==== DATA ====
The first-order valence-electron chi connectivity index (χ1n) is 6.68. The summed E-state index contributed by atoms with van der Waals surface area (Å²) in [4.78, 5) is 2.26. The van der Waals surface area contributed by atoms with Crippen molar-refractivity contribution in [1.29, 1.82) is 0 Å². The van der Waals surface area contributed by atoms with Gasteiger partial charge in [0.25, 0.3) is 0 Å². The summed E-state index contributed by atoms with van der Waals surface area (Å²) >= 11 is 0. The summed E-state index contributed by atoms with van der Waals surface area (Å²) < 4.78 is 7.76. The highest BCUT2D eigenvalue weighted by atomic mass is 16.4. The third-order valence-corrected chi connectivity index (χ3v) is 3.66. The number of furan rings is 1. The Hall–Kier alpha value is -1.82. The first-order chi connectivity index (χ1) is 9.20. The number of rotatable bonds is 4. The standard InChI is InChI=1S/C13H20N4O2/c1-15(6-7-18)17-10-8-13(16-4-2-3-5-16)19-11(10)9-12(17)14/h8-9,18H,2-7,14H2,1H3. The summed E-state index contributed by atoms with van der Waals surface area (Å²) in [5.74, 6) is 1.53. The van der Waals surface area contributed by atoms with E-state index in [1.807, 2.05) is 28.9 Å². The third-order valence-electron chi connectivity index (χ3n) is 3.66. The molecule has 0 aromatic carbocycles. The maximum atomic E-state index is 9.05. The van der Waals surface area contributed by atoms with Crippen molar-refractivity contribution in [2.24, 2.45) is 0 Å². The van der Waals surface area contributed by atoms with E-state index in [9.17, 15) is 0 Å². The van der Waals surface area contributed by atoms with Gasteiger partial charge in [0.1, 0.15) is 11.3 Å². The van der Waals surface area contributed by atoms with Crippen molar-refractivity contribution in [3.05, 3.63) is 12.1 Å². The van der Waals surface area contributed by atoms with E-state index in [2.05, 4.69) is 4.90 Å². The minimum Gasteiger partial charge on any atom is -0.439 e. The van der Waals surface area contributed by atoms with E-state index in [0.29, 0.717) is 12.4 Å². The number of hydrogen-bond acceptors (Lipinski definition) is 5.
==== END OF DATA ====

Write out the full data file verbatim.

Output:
The first-order valence-electron chi connectivity index (χ1n) is 6.68. The summed E-state index contributed by atoms with van der Waals surface area (Å²) in [4.78, 5) is 2.26. The van der Waals surface area contributed by atoms with Crippen molar-refractivity contribution in [1.29, 1.82) is 0 Å². The van der Waals surface area contributed by atoms with Gasteiger partial charge in [0.25, 0.3) is 0 Å². The summed E-state index contributed by atoms with van der Waals surface area (Å²) >= 11 is 0. The summed E-state index contributed by atoms with van der Waals surface area (Å²) < 4.78 is 7.76. The highest BCUT2D eigenvalue weighted by atomic mass is 16.4. The third-order valence-corrected chi connectivity index (χ3v) is 3.66. The number of furan rings is 1. The Hall–Kier alpha value is -1.82. The first-order chi connectivity index (χ1) is 9.20. The number of rotatable bonds is 4. The standard InChI is InChI=1S/C13H20N4O2/c1-15(6-7-18)17-10-8-13(16-4-2-3-5-16)19-11(10)9-12(17)14/h8-9,18H,2-7,14H2,1H3. The summed E-state index contributed by atoms with van der Waals surface area (Å²) in [5.74, 6) is 1.53. The van der Waals surface area contributed by atoms with E-state index in [1.807, 2.05) is 28.9 Å². The third-order valence-electron chi connectivity index (χ3n) is 3.66. The molecule has 0 aromatic carbocycles. The maximum atomic E-state index is 9.05. The van der Waals surface area contributed by atoms with Crippen molar-refractivity contribution in [2.24, 2.45) is 0 Å². The van der Waals surface area contributed by atoms with E-state index in [9.17, 15) is 0 Å². The van der Waals surface area contributed by atoms with Gasteiger partial charge in [0.1, 0.15) is 11.3 Å². The van der Waals surface area contributed by atoms with Crippen molar-refractivity contribution in [3.05, 3.63) is 12.1 Å². The van der Waals surface area contributed by atoms with E-state index in [2.05, 4.69) is 4.90 Å². The minimum Gasteiger partial charge on any atom is -0.439 e. The van der Waals surface area contributed by atoms with E-state index in [0.29, 0.717) is 12.4 Å². The number of hydrogen-bond acceptors (Lipinski definition) is 5.